Watch: Fire Scorches Ancient Peruvian Temple
What may have been one of the oldest known murals in the Americas has been scorched by flames.
Local media are reporting that a fire recently damaged a mural dating back more than 4,000 years. The Sunday evening fire spread through a 4,000-year-old temple called Ventarrón in Peru's northern Lambayeque Valley and unleashed a scorch of destruction on the ancient site.
Director of the Royal Tombs Museum of Sipán Walter Alva told local outlets that nearly 95 percent of the site, including the mural and artifacts, were damaged by the flames.
Posting on his Facebook page, archaeologist Ignacio Alva Meneses, Walter's son, lamented the nearly 5,000 years' worth of history that had been engulfed by the destruction. Alva shot video at the scene that shows bright red flames intensely burning across the roofs covering the site.
Local news outlets reported that what started as a controlled burn for agriculture spread out of control. Agribusiness company Pomalco allegedly started the fire to burn a field of sugarcane. The practice is a common way to clear crops before a new planting season. Peru's ministry of culture will reportedly investigate the fire and the full extent of damage at Ventarrón.
Parts of the site were looted in the early 1990s, but looters were unable to find a staircase that led to the temple. When it was unearthed by archaeologists in 2007, it had been untouched for nearly four millennia. It's 12 miles away from a famous Peruvian archaeological site called Sipán that was once a major cultural hub for the Moche people. They lived from roughly the first century to the eighth along Peru's northern coast. (See the reconstructed face of a Moche mummy.)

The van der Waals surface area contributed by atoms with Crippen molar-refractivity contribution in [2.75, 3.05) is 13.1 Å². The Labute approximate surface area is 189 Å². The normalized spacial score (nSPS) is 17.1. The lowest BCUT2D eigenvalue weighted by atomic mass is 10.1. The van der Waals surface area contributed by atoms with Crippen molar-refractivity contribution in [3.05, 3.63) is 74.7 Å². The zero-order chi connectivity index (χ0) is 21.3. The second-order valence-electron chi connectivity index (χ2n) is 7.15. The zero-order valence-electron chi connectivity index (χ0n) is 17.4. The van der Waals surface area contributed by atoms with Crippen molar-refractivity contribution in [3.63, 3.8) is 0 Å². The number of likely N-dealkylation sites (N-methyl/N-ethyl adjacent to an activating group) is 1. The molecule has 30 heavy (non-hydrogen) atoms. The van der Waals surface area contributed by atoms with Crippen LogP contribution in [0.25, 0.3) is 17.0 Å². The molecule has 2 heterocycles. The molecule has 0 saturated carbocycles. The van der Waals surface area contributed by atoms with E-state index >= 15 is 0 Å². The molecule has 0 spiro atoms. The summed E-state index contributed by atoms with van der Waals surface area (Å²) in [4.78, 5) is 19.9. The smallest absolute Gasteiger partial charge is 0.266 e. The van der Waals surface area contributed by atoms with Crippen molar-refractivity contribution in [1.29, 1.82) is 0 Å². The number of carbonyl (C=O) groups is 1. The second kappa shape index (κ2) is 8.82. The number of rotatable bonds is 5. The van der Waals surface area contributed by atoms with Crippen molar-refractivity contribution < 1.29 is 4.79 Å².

Carbon dating, however, revealed that Ventarrón predated Sipán by about 2,000 years. In a 2007 interview with National Geographic, the senior Alva claimed the carbon dating made it the oldest known mural in the Americas.
Vibrant yellow, red, and blue pigments painted onto the mural's blocks of river sediment depict a deer caught in a net, archaeologists claimed.
When it was discovered, researchers commented that Ventarrón represented the formative stage of a society as more complex structures begin to form. It may have been an exchange point between societies forming along the coast and deeper within Peru. Skeletons from parrots and monkeys found at the site may have been the remains of a trading business for commerce or ceremonies.